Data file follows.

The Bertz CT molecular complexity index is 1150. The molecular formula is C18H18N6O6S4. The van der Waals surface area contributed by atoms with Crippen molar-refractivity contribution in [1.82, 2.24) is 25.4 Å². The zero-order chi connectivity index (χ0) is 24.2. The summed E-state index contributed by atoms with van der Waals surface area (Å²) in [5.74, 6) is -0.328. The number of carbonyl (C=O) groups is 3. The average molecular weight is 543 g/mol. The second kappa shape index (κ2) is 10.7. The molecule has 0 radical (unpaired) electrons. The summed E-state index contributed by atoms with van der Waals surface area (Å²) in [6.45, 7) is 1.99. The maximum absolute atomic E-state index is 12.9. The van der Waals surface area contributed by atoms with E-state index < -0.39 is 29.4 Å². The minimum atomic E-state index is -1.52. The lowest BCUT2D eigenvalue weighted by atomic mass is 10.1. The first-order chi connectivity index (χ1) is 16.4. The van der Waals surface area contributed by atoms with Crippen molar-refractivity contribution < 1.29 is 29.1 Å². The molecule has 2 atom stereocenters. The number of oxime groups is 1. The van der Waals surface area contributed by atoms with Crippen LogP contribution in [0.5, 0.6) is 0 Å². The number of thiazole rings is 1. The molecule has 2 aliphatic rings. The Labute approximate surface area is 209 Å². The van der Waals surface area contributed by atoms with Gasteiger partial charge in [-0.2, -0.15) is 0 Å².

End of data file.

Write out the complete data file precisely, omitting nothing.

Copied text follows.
The Bertz CT molecular complexity index is 1150. The molecular formula is C18H18N6O6S4. The van der Waals surface area contributed by atoms with Crippen molar-refractivity contribution in [1.82, 2.24) is 25.4 Å². The zero-order chi connectivity index (χ0) is 24.2. The summed E-state index contributed by atoms with van der Waals surface area (Å²) in [5.74, 6) is -0.328. The number of carbonyl (C=O) groups is 3. The average molecular weight is 543 g/mol. The second kappa shape index (κ2) is 10.7. The molecule has 0 radical (unpaired) electrons. The summed E-state index contributed by atoms with van der Waals surface area (Å²) in [6.45, 7) is 1.99. The maximum absolute atomic E-state index is 12.9. The van der Waals surface area contributed by atoms with E-state index < -0.39 is 29.4 Å². The minimum atomic E-state index is -1.52. The lowest BCUT2D eigenvalue weighted by atomic mass is 10.1. The first-order chi connectivity index (χ1) is 16.4. The van der Waals surface area contributed by atoms with Crippen molar-refractivity contribution < 1.29 is 29.1 Å². The molecule has 2 atom stereocenters. The number of oxime groups is 1. The van der Waals surface area contributed by atoms with Crippen LogP contribution in [0.5, 0.6) is 0 Å². The number of thiazole rings is 1. The molecule has 2 aliphatic rings. The Labute approximate surface area is 209 Å². The van der Waals surface area contributed by atoms with Gasteiger partial charge in [-0.2, -0.15) is 0 Å².